Then again, this could be just one more in a long line of...wait a minute. El Dorado? What the fuck does El Dorado have to do with anything? See, this is why you won't catch me within 300 feet of a Top-Ten Best-Selling non-fiction block-buster, because I like my fiction well-done, and not garnished with a sprig of truth.
Note to readers: I'm really not one of those guys. You know, a critic's critic. Although I am a stickler for historic authenticity. Even fictional future history, like the Star Trek universe. A universe where James Kirk did not take over the Enterprise and save the galaxy before graduating from Star Fleet Academy. That's...well, it's like something a Republican would write, frankly.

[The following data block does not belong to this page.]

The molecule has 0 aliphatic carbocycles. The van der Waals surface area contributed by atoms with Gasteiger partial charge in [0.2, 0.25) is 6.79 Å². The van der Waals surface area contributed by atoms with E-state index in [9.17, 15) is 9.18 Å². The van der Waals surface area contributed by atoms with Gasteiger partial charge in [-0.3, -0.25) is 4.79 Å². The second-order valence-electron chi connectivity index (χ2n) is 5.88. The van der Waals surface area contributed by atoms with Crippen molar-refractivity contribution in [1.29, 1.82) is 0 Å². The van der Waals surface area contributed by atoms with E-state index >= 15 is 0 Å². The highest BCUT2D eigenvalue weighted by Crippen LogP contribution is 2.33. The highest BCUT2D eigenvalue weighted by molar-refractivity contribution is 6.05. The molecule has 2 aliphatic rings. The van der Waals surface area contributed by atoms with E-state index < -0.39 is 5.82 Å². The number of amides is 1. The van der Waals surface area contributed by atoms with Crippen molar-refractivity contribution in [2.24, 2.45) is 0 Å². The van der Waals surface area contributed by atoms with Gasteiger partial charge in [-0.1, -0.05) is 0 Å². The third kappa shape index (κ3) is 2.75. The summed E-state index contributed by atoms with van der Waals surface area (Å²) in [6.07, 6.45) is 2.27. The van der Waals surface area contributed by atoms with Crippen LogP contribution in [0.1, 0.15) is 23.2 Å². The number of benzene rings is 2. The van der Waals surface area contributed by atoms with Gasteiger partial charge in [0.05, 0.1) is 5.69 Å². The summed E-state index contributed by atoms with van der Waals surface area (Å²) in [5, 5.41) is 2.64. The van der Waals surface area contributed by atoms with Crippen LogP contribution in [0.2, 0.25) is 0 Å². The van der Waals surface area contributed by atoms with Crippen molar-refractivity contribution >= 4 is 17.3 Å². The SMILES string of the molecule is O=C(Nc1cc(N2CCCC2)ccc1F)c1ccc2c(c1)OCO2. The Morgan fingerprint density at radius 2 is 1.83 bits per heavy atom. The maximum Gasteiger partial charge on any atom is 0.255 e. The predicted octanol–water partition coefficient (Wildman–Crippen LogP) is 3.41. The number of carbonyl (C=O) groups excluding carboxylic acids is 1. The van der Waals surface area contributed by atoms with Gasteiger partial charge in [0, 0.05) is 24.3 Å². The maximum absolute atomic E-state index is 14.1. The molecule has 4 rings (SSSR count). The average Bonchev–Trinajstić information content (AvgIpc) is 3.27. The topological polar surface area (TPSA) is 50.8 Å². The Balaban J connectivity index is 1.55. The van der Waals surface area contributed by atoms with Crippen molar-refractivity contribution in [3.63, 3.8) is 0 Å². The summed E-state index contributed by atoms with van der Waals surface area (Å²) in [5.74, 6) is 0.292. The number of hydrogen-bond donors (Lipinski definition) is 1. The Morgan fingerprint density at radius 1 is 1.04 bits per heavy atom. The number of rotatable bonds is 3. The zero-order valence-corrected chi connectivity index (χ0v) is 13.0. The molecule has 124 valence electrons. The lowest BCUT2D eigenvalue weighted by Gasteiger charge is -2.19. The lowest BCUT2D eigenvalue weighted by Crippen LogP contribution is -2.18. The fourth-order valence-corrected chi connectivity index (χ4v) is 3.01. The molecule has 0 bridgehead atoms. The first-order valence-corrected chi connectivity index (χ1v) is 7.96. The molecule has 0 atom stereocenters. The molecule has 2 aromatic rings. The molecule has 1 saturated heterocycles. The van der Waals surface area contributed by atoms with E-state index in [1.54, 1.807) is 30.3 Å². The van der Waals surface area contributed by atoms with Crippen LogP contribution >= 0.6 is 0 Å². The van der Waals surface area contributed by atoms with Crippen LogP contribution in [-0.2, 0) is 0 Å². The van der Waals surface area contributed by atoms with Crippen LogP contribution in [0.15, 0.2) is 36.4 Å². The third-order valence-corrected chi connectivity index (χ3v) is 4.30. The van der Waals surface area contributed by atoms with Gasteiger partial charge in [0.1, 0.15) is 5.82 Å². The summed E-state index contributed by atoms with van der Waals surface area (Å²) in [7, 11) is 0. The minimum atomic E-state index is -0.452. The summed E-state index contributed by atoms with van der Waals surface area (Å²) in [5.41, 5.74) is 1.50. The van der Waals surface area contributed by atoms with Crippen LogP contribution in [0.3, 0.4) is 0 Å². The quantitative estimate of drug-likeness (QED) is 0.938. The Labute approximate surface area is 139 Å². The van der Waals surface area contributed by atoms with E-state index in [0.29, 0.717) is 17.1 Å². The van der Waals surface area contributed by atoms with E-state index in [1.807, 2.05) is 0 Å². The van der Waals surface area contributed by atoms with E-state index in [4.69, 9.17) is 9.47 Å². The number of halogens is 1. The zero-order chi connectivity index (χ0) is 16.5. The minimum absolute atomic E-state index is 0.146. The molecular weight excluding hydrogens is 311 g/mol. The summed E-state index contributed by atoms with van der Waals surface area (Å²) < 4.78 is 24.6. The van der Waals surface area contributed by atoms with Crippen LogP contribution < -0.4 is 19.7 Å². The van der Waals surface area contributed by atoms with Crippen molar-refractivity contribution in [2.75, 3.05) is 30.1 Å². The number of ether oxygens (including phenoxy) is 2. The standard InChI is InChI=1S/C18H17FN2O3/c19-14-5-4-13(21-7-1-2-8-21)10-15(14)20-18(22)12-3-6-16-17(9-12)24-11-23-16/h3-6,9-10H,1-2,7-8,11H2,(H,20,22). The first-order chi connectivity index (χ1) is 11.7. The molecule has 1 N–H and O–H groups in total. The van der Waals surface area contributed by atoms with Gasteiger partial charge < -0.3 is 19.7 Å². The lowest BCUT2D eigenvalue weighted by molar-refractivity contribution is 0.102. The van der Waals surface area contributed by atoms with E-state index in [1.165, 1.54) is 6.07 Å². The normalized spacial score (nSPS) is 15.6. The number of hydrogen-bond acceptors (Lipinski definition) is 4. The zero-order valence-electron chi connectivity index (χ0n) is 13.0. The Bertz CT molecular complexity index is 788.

— Travis Fain (@TravisFain) October 14, 2013
Travis, you are a genius. Although I would move the Elm street terminus a few blocks down to the Green Bean and Natty's. But that's just me.
Do you have favorite bloggers, athletes or musicians? Create a Twitter list to catch all of their updates: http://t.co/qiNSfNinU0
— HootSuite (@hootsuite) October 14, 2013
Ehhh. Dude, I'm fast approaching sensory overload as it is. If I follow any more people I'm liable to go over the cliff like those lemmings did. Or was that an old wives cautionary tale? Whatever the case, since owls are nocturnal and you're probably seeing mainly half-drunk bar-hopping Tweets, let me clue you in: some of these people Tweet more than a hungry baby bird. Like this one:
— betseyross (@betseyross) October 14, 2013
Thanks to you and your certifiably insane friends, they're probably going to lose either way.
That's enough slumming for now. It's Onion time, baby:
In Focus: Son-Of-A-Bitch Mouse Solves Maze Researchers Spent Months Building http://t.co/aS8KU5isyt
— The Onion (@TheOnion) October 15, 2013
:) Go get 'em, little fella.